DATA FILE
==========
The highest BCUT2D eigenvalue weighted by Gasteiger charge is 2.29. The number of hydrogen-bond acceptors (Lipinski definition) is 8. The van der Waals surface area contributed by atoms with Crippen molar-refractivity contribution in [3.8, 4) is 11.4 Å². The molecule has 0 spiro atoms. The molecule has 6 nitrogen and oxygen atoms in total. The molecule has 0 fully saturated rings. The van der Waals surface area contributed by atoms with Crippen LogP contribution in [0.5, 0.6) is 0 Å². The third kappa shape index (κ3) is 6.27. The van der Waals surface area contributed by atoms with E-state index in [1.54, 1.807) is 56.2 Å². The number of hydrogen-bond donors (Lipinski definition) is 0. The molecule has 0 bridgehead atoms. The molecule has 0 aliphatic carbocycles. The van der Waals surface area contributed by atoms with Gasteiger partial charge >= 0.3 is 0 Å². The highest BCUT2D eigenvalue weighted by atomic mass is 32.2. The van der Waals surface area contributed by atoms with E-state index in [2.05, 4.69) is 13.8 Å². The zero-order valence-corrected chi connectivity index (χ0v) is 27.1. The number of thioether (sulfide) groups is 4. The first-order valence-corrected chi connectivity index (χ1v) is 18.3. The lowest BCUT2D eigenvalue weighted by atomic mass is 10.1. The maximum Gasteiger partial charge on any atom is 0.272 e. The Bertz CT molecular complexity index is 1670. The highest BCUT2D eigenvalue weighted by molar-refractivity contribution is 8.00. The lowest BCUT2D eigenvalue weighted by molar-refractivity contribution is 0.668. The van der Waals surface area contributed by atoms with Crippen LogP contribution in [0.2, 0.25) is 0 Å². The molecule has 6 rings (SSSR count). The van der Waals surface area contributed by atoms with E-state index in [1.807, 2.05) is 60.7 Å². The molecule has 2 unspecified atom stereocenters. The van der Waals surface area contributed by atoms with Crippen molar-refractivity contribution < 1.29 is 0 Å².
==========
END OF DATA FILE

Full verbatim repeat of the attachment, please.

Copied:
The highest BCUT2D eigenvalue weighted by Gasteiger charge is 2.29. The number of hydrogen-bond acceptors (Lipinski definition) is 8. The van der Waals surface area contributed by atoms with Crippen molar-refractivity contribution in [3.8, 4) is 11.4 Å². The molecule has 0 spiro atoms. The molecule has 6 nitrogen and oxygen atoms in total. The molecule has 0 fully saturated rings. The van der Waals surface area contributed by atoms with Crippen LogP contribution in [0.5, 0.6) is 0 Å². The third kappa shape index (κ3) is 6.27. The van der Waals surface area contributed by atoms with E-state index in [1.54, 1.807) is 56.2 Å². The number of hydrogen-bond donors (Lipinski definition) is 0. The molecule has 0 bridgehead atoms. The molecule has 0 aliphatic carbocycles. The van der Waals surface area contributed by atoms with Gasteiger partial charge >= 0.3 is 0 Å². The highest BCUT2D eigenvalue weighted by atomic mass is 32.2. The van der Waals surface area contributed by atoms with E-state index in [2.05, 4.69) is 13.8 Å². The zero-order valence-corrected chi connectivity index (χ0v) is 27.1. The number of thioether (sulfide) groups is 4. The first-order valence-corrected chi connectivity index (χ1v) is 18.3. The lowest BCUT2D eigenvalue weighted by atomic mass is 10.1. The maximum Gasteiger partial charge on any atom is 0.272 e. The Bertz CT molecular complexity index is 1670. The highest BCUT2D eigenvalue weighted by molar-refractivity contribution is 8.00. The lowest BCUT2D eigenvalue weighted by molar-refractivity contribution is 0.668. The van der Waals surface area contributed by atoms with Crippen LogP contribution in [0.2, 0.25) is 0 Å². The molecule has 6 rings (SSSR count). The van der Waals surface area contributed by atoms with E-state index in [1.807, 2.05) is 60.7 Å². The molecule has 2 unspecified atom stereocenters. The van der Waals surface area contributed by atoms with Crippen molar-refractivity contribution < 1.29 is 0 Å².